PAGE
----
Birds are calling in intervals from trees that are leaning and shaking. It surely would not be very enjoyable to sit in the wind with the harsh angles of the evening sun forcing a squint on my face, with the incessant sound of machinery and neighbourhood gardening.

Somewhere (here and there) a mother is putting a child to sleep with a lullaby her mother sang to her 20 something years ago and somewhere (everywhere) there is a stone that God made. That not even God can lift.

We are the greatest cause of the most unspeakable agony, yes we are the greatest cause of the most rapturous, unspeakable delight.

The garden funeral and the robin’s caterer.

May 8th, 2011

The robin sits at a safe distance in under the shade of a single bay leaf watching me dig the little garden spade, whatever you call it, deep into the flower bed in an ever futile attempt to find the tip of the dandelion root. Immersed in my own world, wondering how long exactly these roots are and how its even possible a plant can regenerate itself from a root fragment buried under 10 inches of pretty hard soil, I do not even realise how many creatures I am surrounded by. The robin watches with a mixture of opportunistic eagerness and fearful reverence, perhaps a morbid fascination as I accidentally mutilate various worms with my little garden spade thing, whatever its called. Gardeners leave a large wake of collateral damage, mostly unknowingly except for the occasional severed worm stuck on the spade. I remove the piece of severed worm with my hand, I don’t know its its the front half or back half and I don’w know why I am removing this thing with my hand. It would come off with my next delve. Perhaps its regret, remorse or respect. If I just plunged the spade into the soil again it would be as if the worm has as little significance as the twigs or stray roots I cut through all the time. If I use my bare fingers to remove it then I prove to myself and it, if it can see me with the last few seconds of its life or from the ground if I am indeed handling its back end, that it matters as a creature. That it was a dear friend, by genus.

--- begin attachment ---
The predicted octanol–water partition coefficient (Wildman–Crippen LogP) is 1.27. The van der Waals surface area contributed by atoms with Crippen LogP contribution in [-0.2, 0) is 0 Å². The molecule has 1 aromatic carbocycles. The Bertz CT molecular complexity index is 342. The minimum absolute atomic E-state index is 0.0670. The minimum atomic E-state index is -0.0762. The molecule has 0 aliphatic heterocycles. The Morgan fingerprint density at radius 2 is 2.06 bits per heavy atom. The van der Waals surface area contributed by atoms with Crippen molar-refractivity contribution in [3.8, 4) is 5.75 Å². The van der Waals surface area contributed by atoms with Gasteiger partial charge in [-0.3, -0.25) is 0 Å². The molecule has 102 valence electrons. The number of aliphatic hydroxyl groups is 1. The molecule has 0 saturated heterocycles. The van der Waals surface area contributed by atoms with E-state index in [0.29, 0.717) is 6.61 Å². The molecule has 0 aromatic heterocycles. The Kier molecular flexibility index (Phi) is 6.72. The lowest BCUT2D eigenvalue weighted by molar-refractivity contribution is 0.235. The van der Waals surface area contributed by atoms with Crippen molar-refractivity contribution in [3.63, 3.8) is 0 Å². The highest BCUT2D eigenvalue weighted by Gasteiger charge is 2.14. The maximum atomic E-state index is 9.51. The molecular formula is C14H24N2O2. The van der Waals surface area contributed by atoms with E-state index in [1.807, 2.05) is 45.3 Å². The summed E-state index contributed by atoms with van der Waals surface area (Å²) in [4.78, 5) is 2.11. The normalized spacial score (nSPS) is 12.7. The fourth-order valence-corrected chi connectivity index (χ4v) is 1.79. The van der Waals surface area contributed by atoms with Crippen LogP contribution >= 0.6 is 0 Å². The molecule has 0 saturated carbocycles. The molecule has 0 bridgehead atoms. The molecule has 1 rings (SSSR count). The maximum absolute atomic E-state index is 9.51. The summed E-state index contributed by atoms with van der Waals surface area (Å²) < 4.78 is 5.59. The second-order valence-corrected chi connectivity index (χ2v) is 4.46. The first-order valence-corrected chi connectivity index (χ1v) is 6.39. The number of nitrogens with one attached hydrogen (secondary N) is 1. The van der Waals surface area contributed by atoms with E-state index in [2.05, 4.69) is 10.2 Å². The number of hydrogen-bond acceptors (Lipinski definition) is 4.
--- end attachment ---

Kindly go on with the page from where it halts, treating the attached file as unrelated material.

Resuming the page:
The robin watches from beneath the shade of a single bay leaf as a flick the piece of worm out of my direct field of vision, admittedly not a reverent funeral service by any means but my love for worms is on a worm level as opposed to a human level and I have not seem worms conducting any more beautiful a burial service. I move on a few feet to ponder the mysterious depths of the next dandelion’s root and the robin sits a strategic 2 arms length away and snacks on the discarded end of worm. It’s just mad how deep these roots go. Mad.

confession and reform, a project.

May 6th, 2011

Ok, Ok, yes. I admit I have a gloomy propensity sometimes. And while we are on confessions, I confess that I am not sure I used ‘propensity correctly there, but I am also sure that you would not know the right use, which provides safety for me to use big words like that and more likely impress you than incite your corrections.